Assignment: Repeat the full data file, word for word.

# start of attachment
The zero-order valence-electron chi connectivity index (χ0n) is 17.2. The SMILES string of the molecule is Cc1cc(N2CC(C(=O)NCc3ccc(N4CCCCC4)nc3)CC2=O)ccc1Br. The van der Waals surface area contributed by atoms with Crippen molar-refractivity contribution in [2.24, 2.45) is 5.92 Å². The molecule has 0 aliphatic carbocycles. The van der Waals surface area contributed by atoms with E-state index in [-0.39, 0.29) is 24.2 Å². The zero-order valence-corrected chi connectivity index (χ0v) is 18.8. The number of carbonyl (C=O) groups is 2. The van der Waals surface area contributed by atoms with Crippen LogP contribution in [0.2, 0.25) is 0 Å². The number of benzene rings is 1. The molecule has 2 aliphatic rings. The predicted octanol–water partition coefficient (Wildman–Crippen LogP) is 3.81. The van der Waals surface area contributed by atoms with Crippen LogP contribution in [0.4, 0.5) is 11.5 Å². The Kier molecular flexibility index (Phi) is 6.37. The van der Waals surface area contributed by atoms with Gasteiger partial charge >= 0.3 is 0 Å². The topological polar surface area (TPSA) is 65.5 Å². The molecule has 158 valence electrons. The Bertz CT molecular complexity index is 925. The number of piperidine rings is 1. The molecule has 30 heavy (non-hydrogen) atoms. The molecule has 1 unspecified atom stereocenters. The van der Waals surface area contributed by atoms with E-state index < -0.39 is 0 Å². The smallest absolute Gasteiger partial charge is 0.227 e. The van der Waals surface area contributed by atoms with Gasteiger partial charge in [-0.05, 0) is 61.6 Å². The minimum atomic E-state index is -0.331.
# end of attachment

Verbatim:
The zero-order valence-electron chi connectivity index (χ0n) is 17.2. The SMILES string of the molecule is Cc1cc(N2CC(C(=O)NCc3ccc(N4CCCCC4)nc3)CC2=O)ccc1Br. The van der Waals surface area contributed by atoms with Crippen molar-refractivity contribution in [2.24, 2.45) is 5.92 Å². The molecule has 0 aliphatic carbocycles. The van der Waals surface area contributed by atoms with E-state index in [-0.39, 0.29) is 24.2 Å². The zero-order valence-corrected chi connectivity index (χ0v) is 18.8. The number of carbonyl (C=O) groups is 2. The van der Waals surface area contributed by atoms with Crippen LogP contribution in [0.2, 0.25) is 0 Å². The number of benzene rings is 1. The molecule has 2 aliphatic rings. The predicted octanol–water partition coefficient (Wildman–Crippen LogP) is 3.81. The van der Waals surface area contributed by atoms with Crippen LogP contribution in [0.4, 0.5) is 11.5 Å². The Kier molecular flexibility index (Phi) is 6.37. The van der Waals surface area contributed by atoms with Gasteiger partial charge >= 0.3 is 0 Å². The topological polar surface area (TPSA) is 65.5 Å². The molecule has 158 valence electrons. The Bertz CT molecular complexity index is 925. The number of piperidine rings is 1. The molecule has 30 heavy (non-hydrogen) atoms. The molecule has 1 unspecified atom stereocenters. The van der Waals surface area contributed by atoms with E-state index < -0.39 is 0 Å². The smallest absolute Gasteiger partial charge is 0.227 e. The van der Waals surface area contributed by atoms with Gasteiger partial charge in [-0.05, 0) is 61.6 Å². The minimum atomic E-state index is -0.331.